VegHist Ep 12: Radicals & Romantics. Bible Christians, Grahamites, and Transcendentalists; with Adam Shprintzen and Derek Antrobus; at Deerfields, Fruitlands, and Salford
In the 1800s, overlapping circles of utopians, mystics, and romantics in both Europe and America develop arguments against meat until “vegetarianism” finally becomes a real movement.
Episode 12: Radicals & Romantics
In the aftermath of the American and French revolutions, the sects and philosophies that embrace a “vegetable diet” multiply – from ecstatic cult to puritan crusades, to utopian community to public-spirited congregation. No longer are they isolated groups – they connect with each other in books, magazines, and letters. Until a single word catches on – “vegetarianism”.
In the United States of America, Ian discovers the the vegetarian sword and shoes of a 1790s “free love” vegetarian sect in a local Massachusetts museum, and visits the failed vegan commune where Louisa May “Little Women” Alcott lived as a child.
And in Salford, NW England, he walks in the footsteps of a nineteenth century vegetarian church, with local historian Derek Antrobus and the vegetarian history specialist Dr Samantha Calvert.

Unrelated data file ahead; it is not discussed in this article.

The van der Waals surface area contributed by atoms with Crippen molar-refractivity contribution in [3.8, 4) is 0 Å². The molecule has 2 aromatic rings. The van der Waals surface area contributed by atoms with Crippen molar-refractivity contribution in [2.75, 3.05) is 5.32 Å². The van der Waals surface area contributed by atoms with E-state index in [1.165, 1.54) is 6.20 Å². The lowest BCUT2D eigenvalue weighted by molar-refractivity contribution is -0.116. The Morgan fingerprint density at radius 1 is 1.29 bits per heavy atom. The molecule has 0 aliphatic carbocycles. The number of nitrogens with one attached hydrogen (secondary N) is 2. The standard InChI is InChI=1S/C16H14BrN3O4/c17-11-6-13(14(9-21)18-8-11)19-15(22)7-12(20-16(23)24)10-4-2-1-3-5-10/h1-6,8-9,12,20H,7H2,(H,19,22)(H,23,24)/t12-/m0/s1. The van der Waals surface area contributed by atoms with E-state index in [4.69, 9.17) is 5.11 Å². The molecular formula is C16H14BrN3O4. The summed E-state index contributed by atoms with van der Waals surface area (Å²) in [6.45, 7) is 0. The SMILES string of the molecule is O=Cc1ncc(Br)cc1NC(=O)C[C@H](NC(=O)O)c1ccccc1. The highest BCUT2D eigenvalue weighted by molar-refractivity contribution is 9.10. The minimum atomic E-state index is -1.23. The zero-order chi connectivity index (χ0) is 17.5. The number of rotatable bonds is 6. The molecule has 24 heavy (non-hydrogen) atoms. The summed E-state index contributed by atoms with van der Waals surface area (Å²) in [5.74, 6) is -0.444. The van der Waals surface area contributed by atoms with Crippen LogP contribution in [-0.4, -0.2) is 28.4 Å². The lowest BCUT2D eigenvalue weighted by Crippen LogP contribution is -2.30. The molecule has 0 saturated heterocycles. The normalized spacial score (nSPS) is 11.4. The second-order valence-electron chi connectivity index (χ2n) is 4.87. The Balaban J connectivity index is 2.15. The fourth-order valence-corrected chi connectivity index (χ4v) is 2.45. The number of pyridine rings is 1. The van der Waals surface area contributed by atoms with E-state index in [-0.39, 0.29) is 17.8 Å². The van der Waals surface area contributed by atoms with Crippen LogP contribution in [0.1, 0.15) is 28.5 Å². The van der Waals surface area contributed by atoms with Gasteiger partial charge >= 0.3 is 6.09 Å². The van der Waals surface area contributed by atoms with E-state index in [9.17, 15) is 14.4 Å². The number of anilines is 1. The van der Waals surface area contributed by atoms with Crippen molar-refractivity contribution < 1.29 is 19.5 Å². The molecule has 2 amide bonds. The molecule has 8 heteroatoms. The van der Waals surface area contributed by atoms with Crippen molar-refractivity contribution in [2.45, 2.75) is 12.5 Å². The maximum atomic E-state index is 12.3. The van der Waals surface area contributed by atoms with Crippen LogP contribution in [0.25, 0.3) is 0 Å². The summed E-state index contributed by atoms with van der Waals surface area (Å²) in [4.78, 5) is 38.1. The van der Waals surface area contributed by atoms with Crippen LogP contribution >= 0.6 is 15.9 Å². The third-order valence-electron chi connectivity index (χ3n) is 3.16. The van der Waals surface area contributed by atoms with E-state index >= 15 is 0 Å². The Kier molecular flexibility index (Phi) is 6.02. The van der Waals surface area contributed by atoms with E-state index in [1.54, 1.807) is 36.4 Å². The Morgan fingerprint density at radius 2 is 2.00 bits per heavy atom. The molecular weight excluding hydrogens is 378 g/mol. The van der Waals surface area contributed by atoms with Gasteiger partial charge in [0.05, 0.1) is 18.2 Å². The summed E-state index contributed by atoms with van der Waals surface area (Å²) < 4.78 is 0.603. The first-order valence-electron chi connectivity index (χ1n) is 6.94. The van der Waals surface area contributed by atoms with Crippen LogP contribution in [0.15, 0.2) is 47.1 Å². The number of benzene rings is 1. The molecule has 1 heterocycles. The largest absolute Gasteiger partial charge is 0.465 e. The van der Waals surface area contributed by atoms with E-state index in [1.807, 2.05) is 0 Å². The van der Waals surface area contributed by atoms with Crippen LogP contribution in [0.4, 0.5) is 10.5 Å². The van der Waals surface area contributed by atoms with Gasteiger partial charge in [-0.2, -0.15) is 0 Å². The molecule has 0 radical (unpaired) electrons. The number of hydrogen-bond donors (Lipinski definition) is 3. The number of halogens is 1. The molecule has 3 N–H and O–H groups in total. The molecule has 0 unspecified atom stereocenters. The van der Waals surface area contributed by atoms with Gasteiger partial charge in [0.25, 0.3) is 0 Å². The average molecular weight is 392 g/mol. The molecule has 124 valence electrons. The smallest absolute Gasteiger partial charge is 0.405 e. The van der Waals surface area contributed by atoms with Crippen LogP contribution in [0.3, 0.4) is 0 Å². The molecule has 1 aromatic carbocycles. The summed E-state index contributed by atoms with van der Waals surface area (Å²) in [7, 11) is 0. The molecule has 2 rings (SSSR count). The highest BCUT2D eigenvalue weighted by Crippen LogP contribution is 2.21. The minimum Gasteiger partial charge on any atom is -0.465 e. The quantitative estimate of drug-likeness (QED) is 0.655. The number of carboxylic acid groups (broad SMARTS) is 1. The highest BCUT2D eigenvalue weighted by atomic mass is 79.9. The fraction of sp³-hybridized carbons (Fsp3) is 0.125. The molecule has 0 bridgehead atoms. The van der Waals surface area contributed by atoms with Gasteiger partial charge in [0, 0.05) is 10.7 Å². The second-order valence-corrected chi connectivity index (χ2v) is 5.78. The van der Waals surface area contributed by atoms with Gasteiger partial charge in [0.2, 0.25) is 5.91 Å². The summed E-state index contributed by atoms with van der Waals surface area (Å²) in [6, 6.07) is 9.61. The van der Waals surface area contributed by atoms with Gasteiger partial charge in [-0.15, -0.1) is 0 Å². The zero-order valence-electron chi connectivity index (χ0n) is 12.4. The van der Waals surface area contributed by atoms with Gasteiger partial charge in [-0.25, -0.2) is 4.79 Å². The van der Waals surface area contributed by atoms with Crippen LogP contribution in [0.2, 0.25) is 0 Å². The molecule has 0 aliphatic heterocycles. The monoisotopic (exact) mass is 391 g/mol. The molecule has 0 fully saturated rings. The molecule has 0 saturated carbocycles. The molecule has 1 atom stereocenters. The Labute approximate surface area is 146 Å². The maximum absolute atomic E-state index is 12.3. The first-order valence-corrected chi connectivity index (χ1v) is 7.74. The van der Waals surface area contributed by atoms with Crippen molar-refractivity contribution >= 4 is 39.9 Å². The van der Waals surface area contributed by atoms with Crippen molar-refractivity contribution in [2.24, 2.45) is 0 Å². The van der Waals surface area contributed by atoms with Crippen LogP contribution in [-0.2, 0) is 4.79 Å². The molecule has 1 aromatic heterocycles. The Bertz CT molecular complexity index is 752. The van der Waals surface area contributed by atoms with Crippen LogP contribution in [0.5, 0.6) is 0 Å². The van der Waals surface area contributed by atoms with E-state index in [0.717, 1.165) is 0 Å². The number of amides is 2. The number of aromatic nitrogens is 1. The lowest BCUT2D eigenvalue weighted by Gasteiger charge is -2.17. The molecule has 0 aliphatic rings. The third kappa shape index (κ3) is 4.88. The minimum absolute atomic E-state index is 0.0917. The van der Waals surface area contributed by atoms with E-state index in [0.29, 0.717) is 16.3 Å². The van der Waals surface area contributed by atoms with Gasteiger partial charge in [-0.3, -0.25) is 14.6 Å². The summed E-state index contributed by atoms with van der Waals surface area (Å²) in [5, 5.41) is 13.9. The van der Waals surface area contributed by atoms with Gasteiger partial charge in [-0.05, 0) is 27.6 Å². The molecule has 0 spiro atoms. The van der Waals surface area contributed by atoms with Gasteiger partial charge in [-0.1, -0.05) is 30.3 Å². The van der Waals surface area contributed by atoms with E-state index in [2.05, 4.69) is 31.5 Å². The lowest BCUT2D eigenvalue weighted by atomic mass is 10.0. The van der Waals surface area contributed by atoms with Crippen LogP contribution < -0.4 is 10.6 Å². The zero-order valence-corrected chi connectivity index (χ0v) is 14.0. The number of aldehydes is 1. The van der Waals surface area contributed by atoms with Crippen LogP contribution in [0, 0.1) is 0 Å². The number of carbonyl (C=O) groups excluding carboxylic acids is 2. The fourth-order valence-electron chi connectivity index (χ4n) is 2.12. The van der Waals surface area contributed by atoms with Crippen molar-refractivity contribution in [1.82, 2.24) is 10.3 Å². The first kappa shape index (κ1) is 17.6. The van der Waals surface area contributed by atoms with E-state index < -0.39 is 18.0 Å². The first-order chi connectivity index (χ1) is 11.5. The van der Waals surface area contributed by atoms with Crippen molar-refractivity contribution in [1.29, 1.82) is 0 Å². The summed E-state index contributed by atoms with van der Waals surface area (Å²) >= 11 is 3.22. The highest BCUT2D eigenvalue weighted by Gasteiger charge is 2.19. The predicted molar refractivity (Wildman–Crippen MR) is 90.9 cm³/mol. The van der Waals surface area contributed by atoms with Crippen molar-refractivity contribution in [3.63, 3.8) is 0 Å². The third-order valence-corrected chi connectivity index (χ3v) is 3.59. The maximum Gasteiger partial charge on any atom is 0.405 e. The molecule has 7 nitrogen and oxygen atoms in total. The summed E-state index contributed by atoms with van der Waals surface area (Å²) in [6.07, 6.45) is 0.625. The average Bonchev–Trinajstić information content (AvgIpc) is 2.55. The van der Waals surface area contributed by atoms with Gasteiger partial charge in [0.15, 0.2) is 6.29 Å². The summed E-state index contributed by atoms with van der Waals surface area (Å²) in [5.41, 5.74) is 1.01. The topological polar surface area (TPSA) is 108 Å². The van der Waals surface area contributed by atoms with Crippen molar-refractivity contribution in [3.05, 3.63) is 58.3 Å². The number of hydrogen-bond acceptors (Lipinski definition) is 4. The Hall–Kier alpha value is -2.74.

It’s a story that also takes in the French bohemian “cult of the bearded men”, the man who invented the modern idea of Robin Hood, the woman who invented Frankenstein and his creature, Sylvester Graham, and, finally, the creation of modern vegetarianism.
- Timothy Neumann (Pocumtuck Valley Memorial Association & its Memorial Hall with 1790s veggie shoes), Massachusetts USA
- Pierre Serna (French Revolution Institute at Panthéon-Sorbonne Paris) (Modern & Contemporary History Institute, ENS)
- Dr Samantha Calvert (@SamCalvert)
- Cllr Derek Antrobus (Salford Council [local government]) (@CllrAntrobus)
- Dr Mike Volmar (Fruitlands, Massachusetts USA) (@Fruitlands)
- Dr Adam Shprintzen, (Marywood University, Scranton PA) (@VegHistory)
- Charles Nodier, on Les Bardus, letter to Charles Weiss,
- Alphonse Lamartine, on Jean-Antoine Gleizes, in 1846
- Joseph Ritson, An Essay on Abstinence from Animal Food as a Moral Duty, 1802
- Dr John Lambe, Water and Vegetable Diet in Consumption, Scrofula, Cancer, Asthma, and Other Chronic Diseases, 1815
- Percy Bysshe Shelley, Queen Mab, 1818
- Mary Shelley, Frankenstein; or, The Modern Prometheus, 1818
- Anon (but probably Shelley’s friend Peacock), The Medical Advisor, and Guide to Health and Long Life, “Dinner by the Amateurs of Vegetable Diet“, 1824
- Emmanuel Swedenborg, Divine Love and Wisdom, 1763 (with tweaked translation)
- Sylvester Graham, Lecture on Epidemic Diseases Generally, and Particularly the Spasmodic Cholera, delivered 1832-3, published 1838
- Asenith Nicholson
- Prof William Tyler (Amherst College), on his stay in a Grahamite boarding house, 1833
- William Alcott, Boston Surgical & Medical Journal (now the New England Journal of Medicine), 1836
- Martha Brotherton, advert for Bible Christian cookbook “Vegetable Cookery”, in The Manchester Guardian, 1821
- Joseph Brotherton